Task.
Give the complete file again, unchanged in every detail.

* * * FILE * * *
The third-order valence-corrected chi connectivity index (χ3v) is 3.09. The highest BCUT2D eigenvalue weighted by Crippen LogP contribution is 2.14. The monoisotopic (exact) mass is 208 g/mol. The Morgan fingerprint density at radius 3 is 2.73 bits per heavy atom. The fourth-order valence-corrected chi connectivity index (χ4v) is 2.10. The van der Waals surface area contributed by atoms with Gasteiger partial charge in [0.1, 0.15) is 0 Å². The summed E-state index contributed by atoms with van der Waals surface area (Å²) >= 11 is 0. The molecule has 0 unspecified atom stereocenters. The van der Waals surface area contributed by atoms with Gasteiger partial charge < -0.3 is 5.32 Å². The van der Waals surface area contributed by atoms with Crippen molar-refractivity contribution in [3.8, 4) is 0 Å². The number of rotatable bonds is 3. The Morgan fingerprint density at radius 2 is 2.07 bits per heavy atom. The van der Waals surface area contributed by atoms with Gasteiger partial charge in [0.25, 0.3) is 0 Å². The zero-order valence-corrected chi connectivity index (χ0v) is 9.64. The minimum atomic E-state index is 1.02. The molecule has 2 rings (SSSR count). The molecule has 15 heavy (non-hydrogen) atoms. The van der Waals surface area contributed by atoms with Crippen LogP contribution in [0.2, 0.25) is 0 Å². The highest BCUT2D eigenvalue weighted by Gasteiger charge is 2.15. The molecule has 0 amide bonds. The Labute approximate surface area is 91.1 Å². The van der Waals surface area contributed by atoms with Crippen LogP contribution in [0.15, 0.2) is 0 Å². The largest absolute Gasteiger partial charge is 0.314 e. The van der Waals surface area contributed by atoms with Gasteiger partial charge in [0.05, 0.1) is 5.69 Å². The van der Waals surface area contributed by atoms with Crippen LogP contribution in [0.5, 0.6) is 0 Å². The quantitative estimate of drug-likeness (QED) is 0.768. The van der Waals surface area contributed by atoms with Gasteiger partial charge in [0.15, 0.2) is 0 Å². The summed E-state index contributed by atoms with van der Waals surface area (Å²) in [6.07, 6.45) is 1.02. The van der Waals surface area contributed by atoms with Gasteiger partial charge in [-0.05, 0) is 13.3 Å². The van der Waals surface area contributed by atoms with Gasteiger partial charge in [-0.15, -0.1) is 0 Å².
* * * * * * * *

The third-order valence-corrected chi connectivity index (χ3v) is 3.09. The highest BCUT2D eigenvalue weighted by Crippen LogP contribution is 2.14. The monoisotopic (exact) mass is 208 g/mol. The Morgan fingerprint density at radius 3 is 2.73 bits per heavy atom. The fourth-order valence-corrected chi connectivity index (χ4v) is 2.10. The van der Waals surface area contributed by atoms with Gasteiger partial charge in [0.1, 0.15) is 0 Å². The summed E-state index contributed by atoms with van der Waals surface area (Å²) >= 11 is 0. The molecule has 0 unspecified atom stereocenters. The van der Waals surface area contributed by atoms with Gasteiger partial charge < -0.3 is 5.32 Å². The van der Waals surface area contributed by atoms with Crippen molar-refractivity contribution in [3.8, 4) is 0 Å². The number of rotatable bonds is 3. The Morgan fingerprint density at radius 2 is 2.07 bits per heavy atom. The van der Waals surface area contributed by atoms with Gasteiger partial charge in [0.25, 0.3) is 0 Å². The zero-order valence-corrected chi connectivity index (χ0v) is 9.64. The minimum atomic E-state index is 1.02. The molecule has 2 rings (SSSR count). The molecule has 15 heavy (non-hydrogen) atoms. The van der Waals surface area contributed by atoms with Crippen LogP contribution in [0.2, 0.25) is 0 Å². The highest BCUT2D eigenvalue weighted by Gasteiger charge is 2.15. The molecule has 0 amide bonds. The Labute approximate surface area is 91.1 Å². The van der Waals surface area contributed by atoms with Crippen LogP contribution in [0.15, 0.2) is 0 Å². The largest absolute Gasteiger partial charge is 0.314 e. The van der Waals surface area contributed by atoms with Gasteiger partial charge in [0.05, 0.1) is 5.69 Å². The van der Waals surface area contributed by atoms with Crippen LogP contribution in [0.5, 0.6) is 0 Å². The quantitative estimate of drug-likeness (QED) is 0.768. The van der Waals surface area contributed by atoms with Gasteiger partial charge in [0.15, 0.2) is 0 Å². The summed E-state index contributed by atoms with van der Waals surface area (Å²) in [6.07, 6.45) is 1.02. The van der Waals surface area contributed by atoms with Gasteiger partial charge in [-0.05, 0) is 13.3 Å². The van der Waals surface area contributed by atoms with Gasteiger partial charge in [-0.15, -0.1) is 0 Å².